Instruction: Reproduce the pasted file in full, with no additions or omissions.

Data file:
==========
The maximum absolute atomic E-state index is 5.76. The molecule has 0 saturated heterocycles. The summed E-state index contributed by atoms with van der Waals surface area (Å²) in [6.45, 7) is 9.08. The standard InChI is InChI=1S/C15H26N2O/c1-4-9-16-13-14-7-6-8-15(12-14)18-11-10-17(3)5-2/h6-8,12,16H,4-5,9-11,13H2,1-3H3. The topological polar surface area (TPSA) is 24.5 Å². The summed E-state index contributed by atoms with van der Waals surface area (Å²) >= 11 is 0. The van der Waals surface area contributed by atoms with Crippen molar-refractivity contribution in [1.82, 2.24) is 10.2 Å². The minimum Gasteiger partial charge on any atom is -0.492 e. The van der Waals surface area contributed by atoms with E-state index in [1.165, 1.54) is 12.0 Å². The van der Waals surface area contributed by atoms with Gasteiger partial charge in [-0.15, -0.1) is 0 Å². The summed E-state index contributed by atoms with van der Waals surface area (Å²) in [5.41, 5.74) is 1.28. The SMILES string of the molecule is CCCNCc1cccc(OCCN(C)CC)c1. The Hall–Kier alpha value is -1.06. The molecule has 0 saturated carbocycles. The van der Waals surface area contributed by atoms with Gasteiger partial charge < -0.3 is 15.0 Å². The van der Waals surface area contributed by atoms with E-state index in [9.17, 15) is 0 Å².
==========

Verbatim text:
The maximum absolute atomic E-state index is 5.76. The molecule has 0 saturated heterocycles. The summed E-state index contributed by atoms with van der Waals surface area (Å²) in [6.45, 7) is 9.08. The standard InChI is InChI=1S/C15H26N2O/c1-4-9-16-13-14-7-6-8-15(12-14)18-11-10-17(3)5-2/h6-8,12,16H,4-5,9-11,13H2,1-3H3. The topological polar surface area (TPSA) is 24.5 Å². The summed E-state index contributed by atoms with van der Waals surface area (Å²) >= 11 is 0. The van der Waals surface area contributed by atoms with Crippen molar-refractivity contribution in [1.82, 2.24) is 10.2 Å². The minimum Gasteiger partial charge on any atom is -0.492 e. The van der Waals surface area contributed by atoms with E-state index in [1.165, 1.54) is 12.0 Å². The van der Waals surface area contributed by atoms with Gasteiger partial charge in [-0.15, -0.1) is 0 Å². The summed E-state index contributed by atoms with van der Waals surface area (Å²) in [5.41, 5.74) is 1.28. The SMILES string of the molecule is CCCNCc1cccc(OCCN(C)CC)c1. The Hall–Kier alpha value is -1.06. The molecule has 0 saturated carbocycles. The van der Waals surface area contributed by atoms with Gasteiger partial charge < -0.3 is 15.0 Å². The van der Waals surface area contributed by atoms with E-state index in [9.17, 15) is 0 Å².